As part of our continuing work on urban commons, the Urban Research Group has developed an event series for 2016 & 2017. If you want to keep on the ball about our current events, please follow our facebook page.
The Urban Research Group celebrates their book launch, June 2015. From left to right: Martin Schwegmann, Mary Dellenbaugh-Losse, Majken Bieniok, Agnes Müller & Markus Kip.
Goal of the Berlin Urban Commons Series
The Urban Research Group is pleased to present a continuation of their work about urban commons in the form of an event series, which will take place from October 2016 to December 2017 in Berlin. Topics addressed in the first round of events include urban citizenship, Bologna as a testing ground for commons in everyday life, the New Urban Agenda (Habitat III), urban mindfulness, place-making, and the touristification of urban commons. The events are open to the public and will be held in German and English. The series will be accompanied by a public relations strategy, with the goal of building a trans-sectoral Urban Commons Network made up of activists, practitioners, researchers and other interested parties. Finally, a practical, handbook-style publication in English will round off this cycle of events. A book release party is planned for Summer 2018. A further round of events is planned.
In 2013, the Urban Research Group organized a conference entitled “Urban Commons: Moving beyond State and Market,” publishing a collected work of the same name with selected works from the conference two years later. The collected volume appeared in the Bauwelt Fundamente series from the Birkhäuser publishing house. At the time of the conference, urban commons was a fairly new and undertheorized topic; the theoretical and practical contributions in the conference and collected work played an important role in closing this gap, as sales and citations of the book show.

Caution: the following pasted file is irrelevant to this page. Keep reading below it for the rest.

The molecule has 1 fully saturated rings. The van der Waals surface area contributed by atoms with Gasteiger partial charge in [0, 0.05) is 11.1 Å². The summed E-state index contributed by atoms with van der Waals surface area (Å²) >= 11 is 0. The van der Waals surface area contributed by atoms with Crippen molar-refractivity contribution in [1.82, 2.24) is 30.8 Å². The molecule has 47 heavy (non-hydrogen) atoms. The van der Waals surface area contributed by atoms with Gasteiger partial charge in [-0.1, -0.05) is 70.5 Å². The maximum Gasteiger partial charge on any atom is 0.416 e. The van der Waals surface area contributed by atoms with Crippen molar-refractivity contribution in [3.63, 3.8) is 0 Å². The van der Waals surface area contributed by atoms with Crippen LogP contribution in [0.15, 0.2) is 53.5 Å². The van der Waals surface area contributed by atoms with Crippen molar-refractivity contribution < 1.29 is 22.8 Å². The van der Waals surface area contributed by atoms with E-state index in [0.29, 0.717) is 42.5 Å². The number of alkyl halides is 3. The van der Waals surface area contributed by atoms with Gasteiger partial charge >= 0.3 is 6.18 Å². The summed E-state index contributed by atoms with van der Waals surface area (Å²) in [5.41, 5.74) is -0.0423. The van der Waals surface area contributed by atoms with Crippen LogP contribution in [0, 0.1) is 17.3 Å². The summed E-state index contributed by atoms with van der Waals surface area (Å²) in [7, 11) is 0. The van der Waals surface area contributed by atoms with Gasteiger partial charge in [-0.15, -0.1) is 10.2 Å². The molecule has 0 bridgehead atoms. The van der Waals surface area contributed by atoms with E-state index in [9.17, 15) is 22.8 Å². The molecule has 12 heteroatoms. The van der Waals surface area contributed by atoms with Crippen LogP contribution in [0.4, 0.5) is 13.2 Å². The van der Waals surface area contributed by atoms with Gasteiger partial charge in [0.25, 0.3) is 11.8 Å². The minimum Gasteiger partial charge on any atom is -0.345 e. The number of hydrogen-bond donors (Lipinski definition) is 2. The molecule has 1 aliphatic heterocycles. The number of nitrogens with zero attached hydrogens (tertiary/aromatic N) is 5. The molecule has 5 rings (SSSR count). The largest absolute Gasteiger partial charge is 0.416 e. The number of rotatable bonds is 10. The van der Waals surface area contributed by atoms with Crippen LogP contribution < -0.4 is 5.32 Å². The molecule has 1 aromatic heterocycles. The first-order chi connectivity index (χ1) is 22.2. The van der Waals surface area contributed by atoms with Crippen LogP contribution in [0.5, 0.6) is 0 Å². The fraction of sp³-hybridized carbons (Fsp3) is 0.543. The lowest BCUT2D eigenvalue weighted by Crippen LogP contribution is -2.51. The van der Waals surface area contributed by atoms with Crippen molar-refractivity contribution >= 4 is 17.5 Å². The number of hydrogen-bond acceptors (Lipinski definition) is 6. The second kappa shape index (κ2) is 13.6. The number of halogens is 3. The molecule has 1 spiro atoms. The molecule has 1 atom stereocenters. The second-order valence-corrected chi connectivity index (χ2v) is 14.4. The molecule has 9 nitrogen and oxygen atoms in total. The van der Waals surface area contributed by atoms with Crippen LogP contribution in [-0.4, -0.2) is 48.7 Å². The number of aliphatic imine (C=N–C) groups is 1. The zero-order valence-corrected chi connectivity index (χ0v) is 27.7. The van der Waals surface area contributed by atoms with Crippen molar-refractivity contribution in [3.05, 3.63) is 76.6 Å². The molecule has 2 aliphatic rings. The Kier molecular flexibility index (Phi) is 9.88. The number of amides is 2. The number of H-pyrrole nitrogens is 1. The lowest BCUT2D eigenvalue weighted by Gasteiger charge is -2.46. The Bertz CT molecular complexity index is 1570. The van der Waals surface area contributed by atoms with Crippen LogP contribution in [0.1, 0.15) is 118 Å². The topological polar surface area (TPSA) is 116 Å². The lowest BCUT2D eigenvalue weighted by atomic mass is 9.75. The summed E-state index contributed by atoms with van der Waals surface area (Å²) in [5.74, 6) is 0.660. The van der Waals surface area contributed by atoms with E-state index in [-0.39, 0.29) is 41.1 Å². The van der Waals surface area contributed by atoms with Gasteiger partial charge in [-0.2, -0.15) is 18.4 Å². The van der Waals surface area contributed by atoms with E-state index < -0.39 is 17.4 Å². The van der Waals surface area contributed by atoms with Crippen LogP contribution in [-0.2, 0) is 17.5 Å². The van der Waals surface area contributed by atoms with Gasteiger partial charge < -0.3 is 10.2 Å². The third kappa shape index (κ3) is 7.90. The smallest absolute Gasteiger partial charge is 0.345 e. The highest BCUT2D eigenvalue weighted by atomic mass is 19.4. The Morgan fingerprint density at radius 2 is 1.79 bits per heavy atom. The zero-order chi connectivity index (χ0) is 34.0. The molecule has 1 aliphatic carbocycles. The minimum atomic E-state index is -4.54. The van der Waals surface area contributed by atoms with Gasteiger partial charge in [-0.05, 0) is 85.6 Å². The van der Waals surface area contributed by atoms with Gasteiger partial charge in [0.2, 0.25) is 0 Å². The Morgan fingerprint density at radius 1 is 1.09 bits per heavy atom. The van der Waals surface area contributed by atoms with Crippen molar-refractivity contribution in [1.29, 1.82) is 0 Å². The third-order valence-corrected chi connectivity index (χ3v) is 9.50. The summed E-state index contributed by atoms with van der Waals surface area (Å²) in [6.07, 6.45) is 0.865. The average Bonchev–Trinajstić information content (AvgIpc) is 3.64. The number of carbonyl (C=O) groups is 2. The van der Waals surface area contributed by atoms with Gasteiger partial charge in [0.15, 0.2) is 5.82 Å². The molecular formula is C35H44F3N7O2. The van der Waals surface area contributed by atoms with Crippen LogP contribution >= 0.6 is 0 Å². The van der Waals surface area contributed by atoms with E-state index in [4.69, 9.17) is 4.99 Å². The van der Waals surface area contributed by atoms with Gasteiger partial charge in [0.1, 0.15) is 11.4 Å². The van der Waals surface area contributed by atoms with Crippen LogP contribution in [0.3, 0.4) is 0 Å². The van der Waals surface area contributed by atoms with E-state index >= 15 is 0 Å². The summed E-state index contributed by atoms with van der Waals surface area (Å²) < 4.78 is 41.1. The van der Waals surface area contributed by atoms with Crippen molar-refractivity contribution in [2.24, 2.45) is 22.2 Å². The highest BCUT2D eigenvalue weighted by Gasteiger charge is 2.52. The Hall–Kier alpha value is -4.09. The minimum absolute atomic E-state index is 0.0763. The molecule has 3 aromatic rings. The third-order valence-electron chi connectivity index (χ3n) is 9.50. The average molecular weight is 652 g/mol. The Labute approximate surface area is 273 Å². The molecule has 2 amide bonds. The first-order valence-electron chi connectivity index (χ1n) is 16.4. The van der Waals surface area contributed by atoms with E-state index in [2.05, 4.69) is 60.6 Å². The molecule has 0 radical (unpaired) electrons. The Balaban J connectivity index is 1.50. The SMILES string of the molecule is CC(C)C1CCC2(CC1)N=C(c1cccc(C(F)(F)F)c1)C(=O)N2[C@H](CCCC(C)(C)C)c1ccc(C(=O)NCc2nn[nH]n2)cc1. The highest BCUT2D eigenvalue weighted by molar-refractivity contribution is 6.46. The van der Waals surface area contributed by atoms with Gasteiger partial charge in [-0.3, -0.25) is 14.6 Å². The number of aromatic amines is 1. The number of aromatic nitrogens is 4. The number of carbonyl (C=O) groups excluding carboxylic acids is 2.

Since 2013, urban commons has increasingly been the topic of discussions of both an academic and practical nature. These discussions form a promising backdrop for work across disciplines, between theory and practice, and between lived realities and academic research. The current spectrum of events and publications about this topic make it clear that new forms and concepts are needed with regard to economic activity, coexistence, and cooperation in cities. How will spaces be appropriated in the future? Which forms of participation are possible? How will resources be used and shared among a diverse range of users and groups? The discussions about urban commons present a fruitful starting point for working on these and other questions.